Features of Learning

The process of learning has certain distinctive characteristics. The first feature is that learning always involves some kinds of experience. We experience an event occurring in a certain sequence on a number of occasions. If an event happens then it may be followed by certain other events. For example, one learns that if the bell rings in the hostel after sunset, then dinner is ready to be served. Repeated experience of satisfaction after doing something in a specified manner leads to the formation of habit. Sometimes a single experience can lead to learning. A child strikes a matchstick on the side of a matchbox, and gets her/his fingers burnt. Such an experience makes the child learn to be careful in handling the matchbox in future.

Behavioural changes that occur due to learning are relatively permanent. They must be distinguished from the behavioural changes that are neither permanent nor learned. For example, changes in behaviour often occur due to the effects of fatigue, habituation, and drugs. Suppose you are reading your textbook of psychology for sometime or you are trying to learn how to drive a motor car, a time comes when you will feel tired. You stop reading or driving. This is a behavioural change due to fatigue, and is temporary. It is not considered learning.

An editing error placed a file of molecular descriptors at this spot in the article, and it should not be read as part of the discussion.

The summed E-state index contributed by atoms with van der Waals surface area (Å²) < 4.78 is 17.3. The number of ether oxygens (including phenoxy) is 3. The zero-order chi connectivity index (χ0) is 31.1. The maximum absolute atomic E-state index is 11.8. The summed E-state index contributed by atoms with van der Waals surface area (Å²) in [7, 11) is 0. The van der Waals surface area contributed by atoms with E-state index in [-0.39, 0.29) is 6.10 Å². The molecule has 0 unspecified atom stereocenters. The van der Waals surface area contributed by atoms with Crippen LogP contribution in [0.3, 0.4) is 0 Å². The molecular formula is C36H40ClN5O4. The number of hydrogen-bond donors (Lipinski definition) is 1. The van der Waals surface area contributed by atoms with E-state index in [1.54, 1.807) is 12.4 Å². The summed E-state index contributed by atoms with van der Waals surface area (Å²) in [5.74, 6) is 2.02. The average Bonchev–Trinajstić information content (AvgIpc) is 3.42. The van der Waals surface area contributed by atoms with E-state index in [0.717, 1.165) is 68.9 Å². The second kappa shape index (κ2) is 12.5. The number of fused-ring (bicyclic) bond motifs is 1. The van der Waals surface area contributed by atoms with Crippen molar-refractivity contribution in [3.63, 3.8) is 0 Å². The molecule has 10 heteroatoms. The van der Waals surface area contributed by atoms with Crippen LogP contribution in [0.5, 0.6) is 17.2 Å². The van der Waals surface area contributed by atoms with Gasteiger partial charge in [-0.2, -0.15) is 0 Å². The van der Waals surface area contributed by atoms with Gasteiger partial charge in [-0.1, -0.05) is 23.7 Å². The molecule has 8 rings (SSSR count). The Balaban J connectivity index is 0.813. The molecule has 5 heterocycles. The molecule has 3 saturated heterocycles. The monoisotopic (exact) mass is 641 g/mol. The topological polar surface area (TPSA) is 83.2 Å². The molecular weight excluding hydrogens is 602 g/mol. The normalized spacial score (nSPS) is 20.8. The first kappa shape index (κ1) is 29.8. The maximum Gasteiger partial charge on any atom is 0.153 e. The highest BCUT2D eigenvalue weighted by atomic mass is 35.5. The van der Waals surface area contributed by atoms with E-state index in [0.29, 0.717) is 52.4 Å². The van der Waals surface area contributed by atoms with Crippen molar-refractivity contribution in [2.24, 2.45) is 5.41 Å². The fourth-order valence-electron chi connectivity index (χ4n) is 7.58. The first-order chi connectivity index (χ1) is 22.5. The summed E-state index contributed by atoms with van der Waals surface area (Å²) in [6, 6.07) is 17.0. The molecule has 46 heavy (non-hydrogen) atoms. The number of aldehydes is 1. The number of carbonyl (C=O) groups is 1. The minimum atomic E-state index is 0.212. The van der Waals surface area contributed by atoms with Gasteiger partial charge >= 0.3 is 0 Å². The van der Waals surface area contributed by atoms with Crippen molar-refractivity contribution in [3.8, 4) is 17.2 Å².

Let us take another case of change in one’s behaviour. Suppose in the vicinity of your residence a marriage is being performed. It generates a lot of noise, which continues till late night. In the beginning, the noise distracts you from whatever you are doing. You feel disturbed. While the noise continues, you make some orienting reflexes. These reflexes become weaker and weaker, and eventually become undetectable. This is also one kind of behavioural change. This change is due to continuous exposure to stimuli. It is called habituation. It is not due to learning. You must have noticed that people who are on sedatives or drugs or alcohol, their behaviour changes as it affects physiological functions. Such changes are temporary in nature and disappear, as the effect wears out.

Learning involves a sequence of psychological events. This will become clear if we were to describe a typical learning experiment. Suppose psychologists are interested in understanding how a list of words is learned. They will go through the following sequence : (i) do a pre-test to know how much the person knows before learning, (ii) present the list of words to be remembered for a fixed time, (iii) during this time the list of words is processed towards acquiring new knowledge, (iv) after processing is complete, new knowledge is acquired (this is LEARNING), and (v) after some time elapses, the processed information is recalled by the person. By comparing the number of words which a person now knows as compared to what s/he knew in the pre-test, one infers that learning did take place.


Please refer to attached file for NCERT Class 11 Psychology - Learning